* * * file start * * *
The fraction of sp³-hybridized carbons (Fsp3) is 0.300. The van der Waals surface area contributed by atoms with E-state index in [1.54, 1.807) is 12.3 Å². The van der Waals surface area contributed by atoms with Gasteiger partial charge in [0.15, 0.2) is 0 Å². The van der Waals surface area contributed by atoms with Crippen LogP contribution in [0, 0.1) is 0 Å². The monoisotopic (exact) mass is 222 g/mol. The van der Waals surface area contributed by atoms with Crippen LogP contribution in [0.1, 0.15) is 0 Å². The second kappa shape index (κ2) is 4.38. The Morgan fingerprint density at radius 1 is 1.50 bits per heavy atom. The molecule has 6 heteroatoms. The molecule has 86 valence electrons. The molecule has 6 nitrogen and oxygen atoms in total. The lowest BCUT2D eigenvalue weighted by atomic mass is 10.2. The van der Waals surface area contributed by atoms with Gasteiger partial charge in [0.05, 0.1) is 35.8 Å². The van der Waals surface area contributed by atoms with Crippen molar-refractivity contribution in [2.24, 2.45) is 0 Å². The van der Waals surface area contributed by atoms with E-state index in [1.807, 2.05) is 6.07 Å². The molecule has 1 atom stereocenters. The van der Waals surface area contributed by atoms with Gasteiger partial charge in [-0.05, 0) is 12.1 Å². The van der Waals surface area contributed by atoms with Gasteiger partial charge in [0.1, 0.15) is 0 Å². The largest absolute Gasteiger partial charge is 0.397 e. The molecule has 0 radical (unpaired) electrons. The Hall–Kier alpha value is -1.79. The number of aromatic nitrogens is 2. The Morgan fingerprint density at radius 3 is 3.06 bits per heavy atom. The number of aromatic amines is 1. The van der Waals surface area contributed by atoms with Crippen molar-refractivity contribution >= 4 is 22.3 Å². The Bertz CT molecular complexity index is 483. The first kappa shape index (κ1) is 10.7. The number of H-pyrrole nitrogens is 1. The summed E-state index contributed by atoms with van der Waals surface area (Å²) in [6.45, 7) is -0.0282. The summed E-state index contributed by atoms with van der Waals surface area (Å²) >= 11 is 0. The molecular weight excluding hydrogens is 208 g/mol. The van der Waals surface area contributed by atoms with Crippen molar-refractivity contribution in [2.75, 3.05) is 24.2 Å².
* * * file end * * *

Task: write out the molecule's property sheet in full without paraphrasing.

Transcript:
The fraction of sp³-hybridized carbons (Fsp3) is 0.300. The van der Waals surface area contributed by atoms with E-state index in [1.54, 1.807) is 12.3 Å². The van der Waals surface area contributed by atoms with Gasteiger partial charge in [0.15, 0.2) is 0 Å². The van der Waals surface area contributed by atoms with Crippen LogP contribution in [0, 0.1) is 0 Å². The monoisotopic (exact) mass is 222 g/mol. The van der Waals surface area contributed by atoms with Crippen LogP contribution in [0.1, 0.15) is 0 Å². The second kappa shape index (κ2) is 4.38. The Morgan fingerprint density at radius 1 is 1.50 bits per heavy atom. The molecule has 6 heteroatoms. The molecule has 86 valence electrons. The molecule has 6 nitrogen and oxygen atoms in total. The lowest BCUT2D eigenvalue weighted by atomic mass is 10.2. The van der Waals surface area contributed by atoms with Gasteiger partial charge in [0.05, 0.1) is 35.8 Å². The van der Waals surface area contributed by atoms with Crippen molar-refractivity contribution in [2.24, 2.45) is 0 Å². The van der Waals surface area contributed by atoms with E-state index in [1.807, 2.05) is 6.07 Å². The molecule has 1 atom stereocenters. The van der Waals surface area contributed by atoms with Gasteiger partial charge in [-0.05, 0) is 12.1 Å². The van der Waals surface area contributed by atoms with Gasteiger partial charge in [0.1, 0.15) is 0 Å². The largest absolute Gasteiger partial charge is 0.397 e. The molecule has 0 radical (unpaired) electrons. The Hall–Kier alpha value is -1.79. The number of aromatic nitrogens is 2. The Morgan fingerprint density at radius 3 is 3.06 bits per heavy atom. The number of aromatic amines is 1. The van der Waals surface area contributed by atoms with Crippen molar-refractivity contribution >= 4 is 22.3 Å². The Bertz CT molecular complexity index is 483. The first kappa shape index (κ1) is 10.7. The number of H-pyrrole nitrogens is 1. The summed E-state index contributed by atoms with van der Waals surface area (Å²) in [6.45, 7) is -0.0282. The summed E-state index contributed by atoms with van der Waals surface area (Å²) >= 11 is 0. The molecular weight excluding hydrogens is 208 g/mol. The van der Waals surface area contributed by atoms with Crippen molar-refractivity contribution in [2.75, 3.05) is 24.2 Å².